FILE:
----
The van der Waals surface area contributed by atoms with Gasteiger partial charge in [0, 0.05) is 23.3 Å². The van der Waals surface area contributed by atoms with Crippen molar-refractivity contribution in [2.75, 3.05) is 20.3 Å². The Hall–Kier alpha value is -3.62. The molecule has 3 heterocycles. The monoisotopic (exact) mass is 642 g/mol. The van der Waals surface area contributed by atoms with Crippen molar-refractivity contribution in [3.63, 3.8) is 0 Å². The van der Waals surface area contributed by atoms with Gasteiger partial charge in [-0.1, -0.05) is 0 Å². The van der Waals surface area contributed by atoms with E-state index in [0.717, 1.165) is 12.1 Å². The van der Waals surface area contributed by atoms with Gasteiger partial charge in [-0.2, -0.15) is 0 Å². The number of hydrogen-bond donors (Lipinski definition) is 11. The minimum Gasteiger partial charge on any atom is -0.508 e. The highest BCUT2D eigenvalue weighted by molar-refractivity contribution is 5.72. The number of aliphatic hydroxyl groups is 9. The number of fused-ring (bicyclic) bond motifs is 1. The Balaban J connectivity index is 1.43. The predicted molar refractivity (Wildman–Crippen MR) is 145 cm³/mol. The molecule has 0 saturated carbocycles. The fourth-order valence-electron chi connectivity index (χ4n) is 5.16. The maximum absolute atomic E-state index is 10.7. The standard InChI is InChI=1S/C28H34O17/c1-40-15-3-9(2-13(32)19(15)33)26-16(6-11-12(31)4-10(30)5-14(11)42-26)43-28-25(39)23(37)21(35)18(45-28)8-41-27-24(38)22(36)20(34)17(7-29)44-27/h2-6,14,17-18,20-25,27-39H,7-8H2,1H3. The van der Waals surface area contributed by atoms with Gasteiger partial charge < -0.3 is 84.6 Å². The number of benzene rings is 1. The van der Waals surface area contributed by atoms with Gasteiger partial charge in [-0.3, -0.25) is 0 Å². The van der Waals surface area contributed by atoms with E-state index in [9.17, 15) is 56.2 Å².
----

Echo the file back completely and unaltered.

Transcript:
The van der Waals surface area contributed by atoms with Gasteiger partial charge in [0, 0.05) is 23.3 Å². The van der Waals surface area contributed by atoms with Crippen molar-refractivity contribution in [2.75, 3.05) is 20.3 Å². The Hall–Kier alpha value is -3.62. The molecule has 3 heterocycles. The monoisotopic (exact) mass is 642 g/mol. The van der Waals surface area contributed by atoms with Crippen molar-refractivity contribution in [3.63, 3.8) is 0 Å². The van der Waals surface area contributed by atoms with Gasteiger partial charge in [-0.1, -0.05) is 0 Å². The van der Waals surface area contributed by atoms with E-state index in [0.717, 1.165) is 12.1 Å². The van der Waals surface area contributed by atoms with Gasteiger partial charge in [-0.2, -0.15) is 0 Å². The number of hydrogen-bond donors (Lipinski definition) is 11. The minimum Gasteiger partial charge on any atom is -0.508 e. The highest BCUT2D eigenvalue weighted by molar-refractivity contribution is 5.72. The number of aliphatic hydroxyl groups is 9. The number of fused-ring (bicyclic) bond motifs is 1. The Balaban J connectivity index is 1.43. The predicted molar refractivity (Wildman–Crippen MR) is 145 cm³/mol. The molecule has 0 saturated carbocycles. The fourth-order valence-electron chi connectivity index (χ4n) is 5.16. The maximum absolute atomic E-state index is 10.7. The standard InChI is InChI=1S/C28H34O17/c1-40-15-3-9(2-13(32)19(15)33)26-16(6-11-12(31)4-10(30)5-14(11)42-26)43-28-25(39)23(37)21(35)18(45-28)8-41-27-24(38)22(36)20(34)17(7-29)44-27/h2-6,14,17-18,20-25,27-39H,7-8H2,1H3. The van der Waals surface area contributed by atoms with Gasteiger partial charge < -0.3 is 84.6 Å². The number of benzene rings is 1. The van der Waals surface area contributed by atoms with Gasteiger partial charge in [-0.3, -0.25) is 0 Å². The van der Waals surface area contributed by atoms with E-state index in [9.17, 15) is 56.2 Å².